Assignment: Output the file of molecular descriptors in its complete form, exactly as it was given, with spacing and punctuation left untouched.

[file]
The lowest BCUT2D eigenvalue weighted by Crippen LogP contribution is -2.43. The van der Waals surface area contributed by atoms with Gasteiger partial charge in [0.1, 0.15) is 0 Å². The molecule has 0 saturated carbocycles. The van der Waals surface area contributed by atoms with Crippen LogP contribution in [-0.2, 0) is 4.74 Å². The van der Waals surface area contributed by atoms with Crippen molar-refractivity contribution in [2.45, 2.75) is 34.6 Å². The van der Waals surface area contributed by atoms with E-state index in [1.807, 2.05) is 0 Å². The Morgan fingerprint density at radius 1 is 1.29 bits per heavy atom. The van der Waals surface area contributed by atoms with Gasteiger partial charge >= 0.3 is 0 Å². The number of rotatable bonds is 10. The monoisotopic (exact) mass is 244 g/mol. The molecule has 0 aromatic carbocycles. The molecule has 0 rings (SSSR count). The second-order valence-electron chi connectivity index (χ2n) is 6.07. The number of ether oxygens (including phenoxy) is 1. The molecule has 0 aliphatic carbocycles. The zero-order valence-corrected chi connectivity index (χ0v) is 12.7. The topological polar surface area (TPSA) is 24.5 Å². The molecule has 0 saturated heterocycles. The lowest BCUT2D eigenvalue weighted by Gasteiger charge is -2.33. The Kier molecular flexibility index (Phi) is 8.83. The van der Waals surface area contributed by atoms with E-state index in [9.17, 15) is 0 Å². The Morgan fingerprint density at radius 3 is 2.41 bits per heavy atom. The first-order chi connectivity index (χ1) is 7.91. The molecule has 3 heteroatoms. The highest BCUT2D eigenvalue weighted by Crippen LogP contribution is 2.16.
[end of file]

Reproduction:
The lowest BCUT2D eigenvalue weighted by Crippen LogP contribution is -2.43. The van der Waals surface area contributed by atoms with Gasteiger partial charge in [0.1, 0.15) is 0 Å². The molecule has 0 saturated carbocycles. The van der Waals surface area contributed by atoms with Crippen LogP contribution in [-0.2, 0) is 4.74 Å². The van der Waals surface area contributed by atoms with Crippen molar-refractivity contribution in [2.45, 2.75) is 34.6 Å². The van der Waals surface area contributed by atoms with E-state index in [1.807, 2.05) is 0 Å². The Morgan fingerprint density at radius 1 is 1.29 bits per heavy atom. The van der Waals surface area contributed by atoms with Gasteiger partial charge >= 0.3 is 0 Å². The number of rotatable bonds is 10. The monoisotopic (exact) mass is 244 g/mol. The molecule has 0 aromatic carbocycles. The molecule has 0 rings (SSSR count). The second-order valence-electron chi connectivity index (χ2n) is 6.07. The number of ether oxygens (including phenoxy) is 1. The molecule has 0 aliphatic carbocycles. The zero-order valence-corrected chi connectivity index (χ0v) is 12.7. The topological polar surface area (TPSA) is 24.5 Å². The molecule has 0 saturated heterocycles. The lowest BCUT2D eigenvalue weighted by Gasteiger charge is -2.33. The Kier molecular flexibility index (Phi) is 8.83. The van der Waals surface area contributed by atoms with E-state index in [9.17, 15) is 0 Å². The Morgan fingerprint density at radius 3 is 2.41 bits per heavy atom. The first-order chi connectivity index (χ1) is 7.91. The molecule has 3 heteroatoms. The highest BCUT2D eigenvalue weighted by Crippen LogP contribution is 2.16.